You remember Trayvon Martin, right? The black Florida teenager shot and killed while walking through his suburban neighborhood. The teenager senselessly murdered by neighborhood watchman George Zimmerman, who was subsequently acquitted of second-degree murder and manslaughter. Trayvon Martin, the 17-year-old who was murdered simply because he looked threatening with his hoodie up while carrying a pack of Skittles.
Now do you remember?
In the years since Trayvon Martin's murder, a wave of protests has gone through this country, from New York to Missouri to California. Protests with a singular message that #BlackLivesMatter. We have watched acts of violence toward black men born out of fear, but with the news of another unnecessary black death has been a spark for a new civil rights movement. A movement that finally recognizes the brutality shown toward communities of color. But movements fizzle, and I have to ask myself, what happens next?
When Trayvon Martin died, people across the internet put their hoodies up in protest. His name became a trending topic on Twitter. As with anything that is trending, people who wouldn't normally discuss issues related to race decided to chime in, because if it's trending, then it must be important. Everyone needed to have an opinion. Then there was Zimmerman's trial and the subsequent verdict. Again, the outcry caused a trend, and once again, everyone had something to say. Today is Trayvon's birthday, and I have seen a few tweets mentioning his name and remembering this child gone far too soon. Then it's back to discussing Saved by the Bell on Jimmy Fallon and whatever Brian Williams said or didn't say. How soon we forget.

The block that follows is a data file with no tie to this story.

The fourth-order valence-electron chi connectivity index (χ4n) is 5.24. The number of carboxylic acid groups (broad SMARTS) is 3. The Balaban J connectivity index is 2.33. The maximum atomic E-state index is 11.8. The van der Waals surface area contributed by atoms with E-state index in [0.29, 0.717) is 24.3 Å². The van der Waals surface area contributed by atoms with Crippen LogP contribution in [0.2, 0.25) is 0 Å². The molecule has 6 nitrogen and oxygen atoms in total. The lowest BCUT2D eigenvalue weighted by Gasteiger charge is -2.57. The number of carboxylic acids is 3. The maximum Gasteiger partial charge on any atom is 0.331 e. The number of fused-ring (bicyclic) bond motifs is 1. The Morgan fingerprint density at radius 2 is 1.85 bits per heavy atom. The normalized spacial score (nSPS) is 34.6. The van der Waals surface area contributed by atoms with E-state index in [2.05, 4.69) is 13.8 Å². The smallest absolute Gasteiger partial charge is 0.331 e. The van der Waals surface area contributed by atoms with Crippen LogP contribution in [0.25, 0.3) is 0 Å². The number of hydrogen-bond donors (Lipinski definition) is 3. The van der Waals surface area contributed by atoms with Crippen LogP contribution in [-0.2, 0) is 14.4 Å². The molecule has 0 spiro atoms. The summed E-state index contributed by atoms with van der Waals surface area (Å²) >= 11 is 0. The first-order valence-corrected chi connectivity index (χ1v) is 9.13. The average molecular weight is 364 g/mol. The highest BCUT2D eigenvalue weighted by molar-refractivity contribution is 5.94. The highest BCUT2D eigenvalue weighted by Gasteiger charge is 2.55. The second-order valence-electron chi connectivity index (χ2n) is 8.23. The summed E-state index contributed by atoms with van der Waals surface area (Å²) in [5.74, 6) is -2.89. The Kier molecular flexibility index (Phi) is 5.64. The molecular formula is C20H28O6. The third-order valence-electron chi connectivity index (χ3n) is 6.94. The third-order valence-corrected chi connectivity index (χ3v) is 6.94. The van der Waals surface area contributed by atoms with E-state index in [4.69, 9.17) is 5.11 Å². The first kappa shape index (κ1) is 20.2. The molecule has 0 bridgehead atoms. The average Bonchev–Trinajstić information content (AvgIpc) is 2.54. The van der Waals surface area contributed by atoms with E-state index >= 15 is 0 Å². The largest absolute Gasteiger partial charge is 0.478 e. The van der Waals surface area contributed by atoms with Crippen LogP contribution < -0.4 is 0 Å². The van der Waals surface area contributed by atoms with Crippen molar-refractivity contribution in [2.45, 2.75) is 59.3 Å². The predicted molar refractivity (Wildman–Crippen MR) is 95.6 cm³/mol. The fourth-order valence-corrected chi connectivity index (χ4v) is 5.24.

I wonder, in this day and age, where attention spans roughly 140 characters, if pervasive societal issues are out of sight, then are they out of mind? Just because systemic racism isn't trending, do people think it's not happening?
#BlackLivesMatter is still being shouted across the country. The deaths of Trayvon Martin, Michael Brown and Eric Garner have served as a catalyst for this movement, and though their names are no longer on a sidebar, that doesn't mean we should forget. Though I suppose we're on to the next big thing for outrage instead of continuing a much-needed conversation on communities of color and the disproportionate amount of violence toward African-American boys and men.
Today, on his 20th birthday, Trayvon Martin isn't a trending topic. Neither is #BlackLivesMatter. But brutality and racists don't stop simply because they aren't mentioned at the top of a news broadcast. We aren't "post-racial" simply because race hasn't been mentioned among your group of friends. Racism doesn't end when it's no longer discussed on Facebook.
In the coming weeks, Trayvon's parents will be speaking in Nebraska and Texas on behalf of and in memory of their son. They will be speaking on peaceful protest, social justice and the importance of African-American lives. They will continue to bring awareness to their son's life, because awareness leads to conversation. Conversation which is imperative, because if we don't talk about what is happening and what has happened, we are quick to forget. Forgetting leads to repeating the same actions. We will continue to be a part of a vicious cycle if those of us who do care do not stop shouting from the rooftops that black lives matter. That Trayvon Martin's life mattered and continues to matter.
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